Church Membership in the Bible
Church membership is an office, too. It’s a job that comes with authority and responsibility.
If you’re looking for the words “thou shalt be a church member” in Scripture, you won’t find them. But if that troubles you, let me encourage you to think a little differently about how to arrive at biblical conclusions.
As a professor of mine used to say, “there’s nothing wrong with a prooftext… as long as the text proves what you say it does.”
Sadly, individualism, consumerism, easy-believism, and unbiblical church polities have left many church members intentionally or unintentionally sidelined.
Church membership isn’t just a useful tool in the pastoral tool belt; it’s the tool belt itself.
Membership around the World
If we want to see the gospel advance in Russia, then our churches must return to meaningful and biblical church membership—embracing the heritage left to us by Scripture and faithful Russian churches in previous generations.
I’ve often been asked, in a setting like Sweden, whether church membership is even wise. Won’t it simply turn people away?
We should exercise biblical membership to correct my people’s growing misunderstanding of love, authority, and commitment.
Jesus Christ is committed to his church and publicly identifies with her. So should Christians in the Middle East—and every other part of the world.
Churches in Africa needs to teach and practice biblical church membership because it helps address the false sense of community, nominal Christianity, and the subtle relativism.
If church membership runs against the grain of our natural and national inclinations, then we need to be wise as to how we promote it.
The normal life for a Christian—even one outside their home country—is committed to a particular group of fellow brothers and sisters
Pastors in rural areas must take into account certain challenges while leading Christ’s bride to experience the joy of meaningful membership.
Size shouldn’t be an excuse for neglecting membership.
How should we talk about membership on the West Coast? Let me offer three ways that have proven helpful within our body over the past few years.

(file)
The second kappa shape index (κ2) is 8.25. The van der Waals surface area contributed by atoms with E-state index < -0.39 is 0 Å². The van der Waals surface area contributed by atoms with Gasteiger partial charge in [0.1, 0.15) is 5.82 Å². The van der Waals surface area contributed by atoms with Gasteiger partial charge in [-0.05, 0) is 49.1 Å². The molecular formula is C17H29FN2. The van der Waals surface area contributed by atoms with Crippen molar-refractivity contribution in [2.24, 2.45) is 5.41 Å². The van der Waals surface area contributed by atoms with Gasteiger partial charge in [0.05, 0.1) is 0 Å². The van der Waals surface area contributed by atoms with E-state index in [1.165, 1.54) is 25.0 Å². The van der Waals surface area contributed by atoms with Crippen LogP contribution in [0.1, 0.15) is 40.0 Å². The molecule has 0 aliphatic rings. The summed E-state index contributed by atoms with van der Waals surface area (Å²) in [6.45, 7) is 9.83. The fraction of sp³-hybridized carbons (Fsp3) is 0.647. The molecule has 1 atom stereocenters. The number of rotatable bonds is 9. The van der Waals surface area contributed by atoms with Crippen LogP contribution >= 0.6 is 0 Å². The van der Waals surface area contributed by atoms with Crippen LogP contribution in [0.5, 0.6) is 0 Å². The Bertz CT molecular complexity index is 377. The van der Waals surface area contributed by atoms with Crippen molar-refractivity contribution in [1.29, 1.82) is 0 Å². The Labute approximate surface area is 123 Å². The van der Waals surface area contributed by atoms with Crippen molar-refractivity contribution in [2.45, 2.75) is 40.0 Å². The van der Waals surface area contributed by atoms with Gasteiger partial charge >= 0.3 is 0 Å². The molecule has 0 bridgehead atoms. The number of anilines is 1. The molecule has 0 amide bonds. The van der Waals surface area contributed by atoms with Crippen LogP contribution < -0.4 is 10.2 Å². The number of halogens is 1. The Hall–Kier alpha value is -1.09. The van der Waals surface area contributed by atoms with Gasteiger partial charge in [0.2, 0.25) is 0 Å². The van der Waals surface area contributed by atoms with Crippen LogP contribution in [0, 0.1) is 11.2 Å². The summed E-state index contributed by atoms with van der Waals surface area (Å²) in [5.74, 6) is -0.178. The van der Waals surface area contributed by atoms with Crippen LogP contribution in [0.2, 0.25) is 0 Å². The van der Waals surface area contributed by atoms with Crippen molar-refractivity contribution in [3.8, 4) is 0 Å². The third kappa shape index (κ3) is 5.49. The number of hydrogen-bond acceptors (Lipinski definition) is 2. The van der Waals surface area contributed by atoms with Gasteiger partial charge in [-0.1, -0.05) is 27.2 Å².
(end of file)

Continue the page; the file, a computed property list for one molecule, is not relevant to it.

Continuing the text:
Membership Best Practices
But Christ intends the local church to be a comfort and grace to all believers— even those who, like me, have been victims of church abuse.
Pastors committed to the importance of church membership need to be cautious. In our righteous zeal to address deficient views of the church, we may be tempted to an unrighteous zeal.
Keeping small groups from becoming mini-churches often takes intentionality and pastoral effort.
Your membership process—whether shorter or longer—is a tool for discipleship, usually one of the first ones people come in contact with.
The two-pronged goal of an interview is to (1) disciple the person, and (2) discern whether their profession of faith in Jesus is credible. You want to disciple and discern.
So what do you do about people who either are members or want to join, and are willing to attend regularly, but are not able?
What do we do when someone takes exception to our church’s statement of faith?
We asked three pastors to share a story of restoration—that is, someone who had been restored to membership after being disciplined for unrepentant sin.
A church should not baptize young people apart from church membership. To do so is unbiblical, unhelpful, and unloving.
In this episode of Pastors’ Talk, Jonathan chats with Mark about our new Journal—Church Membership: Following the Lord Together.
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